Cairo is an example of how bad race relations can destroy a place. Blacks started a boycott of white-owned businesses because the businesses were glad to do business with blacks, but wouldn’t hire them. The boycott worked. The white-owned business went out of business, but nothing and nobody replaced them. Cairo is much like Rhodesia/Zimbabwe. Even though the whites did treat them unfairly, the blacks were much better off when Cairo was prosperous. Now, it is all despair.
This makes me sad, Cairo (KAY-RO) was a fun place years ago......many relatives in Southern Illinois. But yes, the leeches have no reason to keep it going. They know they can just go somewhere else and live off the working people. Never mind they killed the town in which they lived.
My mother was from Equality, on a farm near “the old slave house”. That would make the lib’s heads explode.
Cairo, East St. Louis, Gary Indiana, Benton Harlem Michigan. The most depressing places I’ve ever seen.
Gonna give em vouchers, and maps to YOUR neighborhoods.
Clicking on the link shows the article lead with a photo of the “projects”. And what do I see? Satellite TV dishes mounted on them.
Used to be a thriving gunboat-building city in the Civil War period before the railroads. For a long time after the railroads it and the region to the north up to Carbondale grew the produce that supplied Chicago and St. Louis. The region is excellent for growing stone fruit, apples, etc. Then the interstates started killing off small towns everywhere and all the power was concentrated in the largest cities, and then the city dwellers take control of the state and death taxes wipe out the farm families by forcing land sales to pay taxes.
And it’s not good when the potential workforce makes more on welfare than it could from picking produce. My grandfather grew up in the region and was an expert orchard man, augmenting his income by catching and selling fish... until he opted to become a steelworker up north for a steadier income with bennies and the work in the mills gave him emphysema.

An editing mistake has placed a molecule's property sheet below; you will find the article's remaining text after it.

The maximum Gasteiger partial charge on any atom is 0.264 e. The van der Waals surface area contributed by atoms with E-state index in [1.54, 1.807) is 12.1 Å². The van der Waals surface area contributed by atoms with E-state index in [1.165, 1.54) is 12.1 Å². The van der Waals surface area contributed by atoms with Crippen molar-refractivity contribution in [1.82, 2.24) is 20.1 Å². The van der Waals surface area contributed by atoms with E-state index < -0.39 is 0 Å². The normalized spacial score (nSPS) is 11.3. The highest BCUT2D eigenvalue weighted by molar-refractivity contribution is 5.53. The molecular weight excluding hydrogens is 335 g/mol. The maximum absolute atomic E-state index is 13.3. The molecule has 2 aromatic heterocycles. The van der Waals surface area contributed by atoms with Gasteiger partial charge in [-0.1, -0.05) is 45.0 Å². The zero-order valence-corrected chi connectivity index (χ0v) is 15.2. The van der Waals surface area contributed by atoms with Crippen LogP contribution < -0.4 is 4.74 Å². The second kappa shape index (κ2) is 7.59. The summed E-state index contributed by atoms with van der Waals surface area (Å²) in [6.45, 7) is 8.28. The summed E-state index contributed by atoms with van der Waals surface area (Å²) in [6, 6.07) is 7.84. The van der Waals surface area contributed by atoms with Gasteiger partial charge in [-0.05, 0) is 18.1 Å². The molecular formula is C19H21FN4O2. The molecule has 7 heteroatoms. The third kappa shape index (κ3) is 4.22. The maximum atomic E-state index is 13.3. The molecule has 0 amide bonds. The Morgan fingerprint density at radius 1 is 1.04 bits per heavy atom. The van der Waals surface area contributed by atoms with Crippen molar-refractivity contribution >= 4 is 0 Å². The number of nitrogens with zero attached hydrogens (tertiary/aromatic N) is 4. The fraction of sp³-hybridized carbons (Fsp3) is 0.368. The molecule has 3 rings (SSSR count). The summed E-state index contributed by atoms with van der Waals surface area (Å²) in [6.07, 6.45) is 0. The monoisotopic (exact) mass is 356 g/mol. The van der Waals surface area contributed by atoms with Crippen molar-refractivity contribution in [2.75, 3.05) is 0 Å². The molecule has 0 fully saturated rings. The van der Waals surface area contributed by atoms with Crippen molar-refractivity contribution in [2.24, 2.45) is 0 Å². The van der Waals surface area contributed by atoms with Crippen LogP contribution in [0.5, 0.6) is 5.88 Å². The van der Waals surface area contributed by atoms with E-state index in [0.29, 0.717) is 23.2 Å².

Now it’s just multigenerational welfare recipients who wouldn’t know good soil if they stood on it, unwilling to even pick up the litter in their town. They could be growing produce in the vacant lots to feed themselves, and catching fish in the sloughs, and filling their freezers with the best venison south of Calhoun County, and crafting furniture or other items from the fine lumber, but why bother when you can buy junk with an EBT card and hope for free FEMA stuff when it floods?
Why bother until there is no one around to accept the card because the slum atmosphere and the state’s awful taxes have driven people with any means to move on rather than serve dying businesses.
It’s truly a beautiful place where the rivers meet, but the people blighted it... and the handouts kept them there long after the economy dried up and disappeared.
What's missing from this entire article?
A plan to demolish two public housing developments would force many residents to leave and cut the school enrollment in half.
I would guess that is the reason. We are going to look like Brazil soon. Shanty towns surrounded by high rises.
Why do they have to have housing projects in tiny towns of 3000 people? For 70 years the Democrat public housing plague has destroyed countless communities from sea to shining sea.
Disclaimer: Opinions posted on Free Republic are those of the individual posters and do not necessarily represent the opinion of Free Republic or its management. All materials posted herein are protected by copyright law and the exemption for fair use of copyrighted works.